What You Need To Know About Locking A Rate

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The financial markets reacted to the initial uncertainty surrounding the Trump Administration with a post-election uptick in mortgage rates. Despite the recent increase, interest rates are still lingering near historic lows. But, how long will the low rates last? According to a recent Zillow article, “This dramatic rate spike might level off near-term, but don’t count on a reversal back to record lows.” If the economy continues to gather momentum and inflation picks up, chances are good that the Fed will increase rates at the final policy meeting of the year in mid-December. There’s still time to act on low rates before another increase and a rate lock can help ensure that you don’t miss an opportunity! Here’s what you need to know:

What Does it Mean to Lock in a Rate?
While recent mortgage rate increases may not be cause for panic, you may want to lock in a rate to protect yourself from additional rate increases while you complete the loan process. A rate lock is a guarantee from your lender that you can obtain a loan at a certain interest rate, at a certain price, within a specific time period.

Getting Started
The first step is to research rates, which you can do by contacting a mortgage professional or submitting an inquiry online. As you shop around keep in mind that both the interest rate and the Annual Percentage Rate (APR) will be quoted. It’s important to understand the differences in the rates in order to accurately compare quotes.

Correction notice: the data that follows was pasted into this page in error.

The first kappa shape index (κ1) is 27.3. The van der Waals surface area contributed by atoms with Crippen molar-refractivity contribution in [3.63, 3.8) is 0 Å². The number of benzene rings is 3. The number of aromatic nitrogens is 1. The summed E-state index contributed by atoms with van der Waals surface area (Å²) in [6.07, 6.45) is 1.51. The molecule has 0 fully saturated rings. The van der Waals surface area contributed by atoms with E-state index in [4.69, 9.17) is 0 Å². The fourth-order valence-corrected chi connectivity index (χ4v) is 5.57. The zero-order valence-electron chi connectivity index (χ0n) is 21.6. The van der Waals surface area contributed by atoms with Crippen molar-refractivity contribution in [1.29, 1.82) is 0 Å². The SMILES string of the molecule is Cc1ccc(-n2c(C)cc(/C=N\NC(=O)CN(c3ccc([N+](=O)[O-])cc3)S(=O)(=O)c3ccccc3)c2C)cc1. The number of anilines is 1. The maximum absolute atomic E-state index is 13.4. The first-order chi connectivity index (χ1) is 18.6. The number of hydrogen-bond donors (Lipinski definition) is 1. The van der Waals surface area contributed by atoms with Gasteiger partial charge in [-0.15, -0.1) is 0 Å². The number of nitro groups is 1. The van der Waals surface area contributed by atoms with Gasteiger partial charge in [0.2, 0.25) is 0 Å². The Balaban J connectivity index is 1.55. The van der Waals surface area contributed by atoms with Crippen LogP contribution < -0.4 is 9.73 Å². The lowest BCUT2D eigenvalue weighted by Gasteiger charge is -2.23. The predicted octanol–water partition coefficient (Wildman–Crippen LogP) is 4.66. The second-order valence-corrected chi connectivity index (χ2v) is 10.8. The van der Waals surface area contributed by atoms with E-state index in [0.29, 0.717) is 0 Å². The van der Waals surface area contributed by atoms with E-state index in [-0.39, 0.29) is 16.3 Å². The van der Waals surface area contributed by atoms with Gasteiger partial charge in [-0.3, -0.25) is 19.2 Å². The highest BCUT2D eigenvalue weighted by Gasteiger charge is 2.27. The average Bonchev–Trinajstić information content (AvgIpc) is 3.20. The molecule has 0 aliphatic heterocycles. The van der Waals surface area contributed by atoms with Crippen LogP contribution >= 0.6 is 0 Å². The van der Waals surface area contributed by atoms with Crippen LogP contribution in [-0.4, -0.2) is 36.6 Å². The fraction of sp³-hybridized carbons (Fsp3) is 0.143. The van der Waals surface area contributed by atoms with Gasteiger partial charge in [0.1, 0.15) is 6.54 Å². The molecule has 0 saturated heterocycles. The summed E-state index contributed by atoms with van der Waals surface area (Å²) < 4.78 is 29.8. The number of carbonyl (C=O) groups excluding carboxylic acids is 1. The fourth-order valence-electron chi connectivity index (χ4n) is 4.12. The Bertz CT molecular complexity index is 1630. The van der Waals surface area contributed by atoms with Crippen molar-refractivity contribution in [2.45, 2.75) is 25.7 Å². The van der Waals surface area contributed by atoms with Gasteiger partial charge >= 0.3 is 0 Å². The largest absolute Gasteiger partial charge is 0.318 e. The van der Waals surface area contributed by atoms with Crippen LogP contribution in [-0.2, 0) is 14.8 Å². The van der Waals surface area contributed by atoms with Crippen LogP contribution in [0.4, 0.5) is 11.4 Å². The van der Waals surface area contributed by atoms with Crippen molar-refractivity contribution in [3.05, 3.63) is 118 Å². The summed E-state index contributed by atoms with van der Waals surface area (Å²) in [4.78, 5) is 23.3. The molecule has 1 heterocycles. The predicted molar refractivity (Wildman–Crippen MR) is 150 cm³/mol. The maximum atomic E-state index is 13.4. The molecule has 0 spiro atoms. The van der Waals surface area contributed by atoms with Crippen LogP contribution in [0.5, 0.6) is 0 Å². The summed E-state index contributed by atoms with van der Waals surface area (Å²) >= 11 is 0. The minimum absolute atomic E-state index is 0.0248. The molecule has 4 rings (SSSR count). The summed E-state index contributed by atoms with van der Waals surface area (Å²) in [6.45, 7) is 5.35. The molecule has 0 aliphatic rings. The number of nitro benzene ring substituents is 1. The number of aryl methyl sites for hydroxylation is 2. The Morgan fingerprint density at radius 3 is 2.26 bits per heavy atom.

The interest rate is the cost of borrowing the principal loan amount and is used to calculate your monthly payment. The APR reflects not only the interest rate but also the points, fees, and other charges associated with the loan. For that reason the APR is usually higher than the interest rate.

Discount Points and Fees
The cost to obtain a lower rate for a mortgage loan is expressed in points. Each point charged is equal to 1% of the loan amount. For example, on a $400,000 loan amount, the cost of a discount point would be $4,000. Discount points are essentially prepaid interest on the loan, so the more points you pay, the lower your interest rate. Whether or not you should pay points depends on how much money you have to put down at closing and how long you plan to stay in your home. You want to consider if the cost for a slightly lower rate and monthly payment are worth the amount of upfront cost. Ask your lender to review the options with you.

When to Lock
On a purchase loan it usually makes sense to lock in a rate as soon as you go into contract for a property. In the case of a refinance, you should lock your rate at the time you start the application process, which will start the clock ticking. A rate lock is typically good for 30, 45, or 60 days. Ask your lender to explain the costs and rates for different duration periods and make sure the duration of your lock period gives the lender enough time to process the loan.

Peace of Mind
A rate lock can reduce some anxiety over rate fluctuation while you complete your transaction. Contact an experienced loan advisor who can help you consider the costs and benefits of each home financing option and then move quickly when the time is right to lock in a rate and a loan that works for you.

By Amy Malloy

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